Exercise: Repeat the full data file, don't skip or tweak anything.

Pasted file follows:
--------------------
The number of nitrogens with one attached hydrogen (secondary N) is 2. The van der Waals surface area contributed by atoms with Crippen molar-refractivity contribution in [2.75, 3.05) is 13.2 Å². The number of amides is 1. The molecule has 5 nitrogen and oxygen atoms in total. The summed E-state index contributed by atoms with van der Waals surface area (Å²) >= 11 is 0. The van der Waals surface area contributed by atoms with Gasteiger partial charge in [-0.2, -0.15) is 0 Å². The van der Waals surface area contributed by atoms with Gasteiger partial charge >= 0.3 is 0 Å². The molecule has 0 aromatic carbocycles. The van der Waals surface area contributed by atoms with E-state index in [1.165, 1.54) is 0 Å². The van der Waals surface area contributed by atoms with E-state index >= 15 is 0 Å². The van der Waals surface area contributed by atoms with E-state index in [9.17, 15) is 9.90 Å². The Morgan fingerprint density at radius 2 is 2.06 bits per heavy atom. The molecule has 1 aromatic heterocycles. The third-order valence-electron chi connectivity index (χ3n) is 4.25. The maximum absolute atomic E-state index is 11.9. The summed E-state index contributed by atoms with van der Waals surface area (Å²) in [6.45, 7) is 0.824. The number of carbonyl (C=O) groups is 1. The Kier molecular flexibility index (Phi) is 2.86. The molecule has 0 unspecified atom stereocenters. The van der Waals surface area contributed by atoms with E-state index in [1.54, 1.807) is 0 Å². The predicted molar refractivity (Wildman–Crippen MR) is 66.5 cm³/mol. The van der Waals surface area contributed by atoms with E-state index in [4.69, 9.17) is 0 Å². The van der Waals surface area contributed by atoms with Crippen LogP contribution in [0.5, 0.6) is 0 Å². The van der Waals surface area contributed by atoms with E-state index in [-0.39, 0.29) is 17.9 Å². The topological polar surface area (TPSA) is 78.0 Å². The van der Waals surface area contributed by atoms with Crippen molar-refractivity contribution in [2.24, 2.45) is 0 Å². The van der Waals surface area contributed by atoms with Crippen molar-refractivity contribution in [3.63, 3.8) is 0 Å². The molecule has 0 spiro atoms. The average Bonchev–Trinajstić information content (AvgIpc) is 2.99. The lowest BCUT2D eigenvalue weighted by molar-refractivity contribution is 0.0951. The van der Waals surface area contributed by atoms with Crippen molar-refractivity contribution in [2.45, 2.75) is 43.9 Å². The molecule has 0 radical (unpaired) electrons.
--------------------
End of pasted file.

The number of nitrogens with one attached hydrogen (secondary N) is 2. The van der Waals surface area contributed by atoms with Crippen molar-refractivity contribution in [2.75, 3.05) is 13.2 Å². The number of amides is 1. The molecule has 5 nitrogen and oxygen atoms in total. The summed E-state index contributed by atoms with van der Waals surface area (Å²) >= 11 is 0. The van der Waals surface area contributed by atoms with Gasteiger partial charge in [-0.2, -0.15) is 0 Å². The van der Waals surface area contributed by atoms with Gasteiger partial charge >= 0.3 is 0 Å². The molecule has 0 aromatic carbocycles. The van der Waals surface area contributed by atoms with E-state index in [1.165, 1.54) is 0 Å². The van der Waals surface area contributed by atoms with E-state index >= 15 is 0 Å². The van der Waals surface area contributed by atoms with E-state index in [9.17, 15) is 9.90 Å². The Morgan fingerprint density at radius 2 is 2.06 bits per heavy atom. The molecule has 1 aromatic heterocycles. The third-order valence-electron chi connectivity index (χ3n) is 4.25. The maximum absolute atomic E-state index is 11.9. The summed E-state index contributed by atoms with van der Waals surface area (Å²) in [6.45, 7) is 0.824. The number of carbonyl (C=O) groups is 1. The Kier molecular flexibility index (Phi) is 2.86. The molecule has 0 unspecified atom stereocenters. The van der Waals surface area contributed by atoms with E-state index in [1.54, 1.807) is 0 Å². The predicted molar refractivity (Wildman–Crippen MR) is 66.5 cm³/mol. The van der Waals surface area contributed by atoms with E-state index in [4.69, 9.17) is 0 Å². The van der Waals surface area contributed by atoms with Crippen LogP contribution in [0.5, 0.6) is 0 Å². The van der Waals surface area contributed by atoms with E-state index in [-0.39, 0.29) is 17.9 Å². The topological polar surface area (TPSA) is 78.0 Å². The van der Waals surface area contributed by atoms with Crippen molar-refractivity contribution in [2.24, 2.45) is 0 Å². The van der Waals surface area contributed by atoms with Crippen molar-refractivity contribution in [3.63, 3.8) is 0 Å². The molecule has 0 spiro atoms. The average Bonchev–Trinajstić information content (AvgIpc) is 2.99. The lowest BCUT2D eigenvalue weighted by molar-refractivity contribution is 0.0951. The van der Waals surface area contributed by atoms with Crippen molar-refractivity contribution in [2.45, 2.75) is 43.9 Å². The molecule has 0 radical (unpaired) electrons.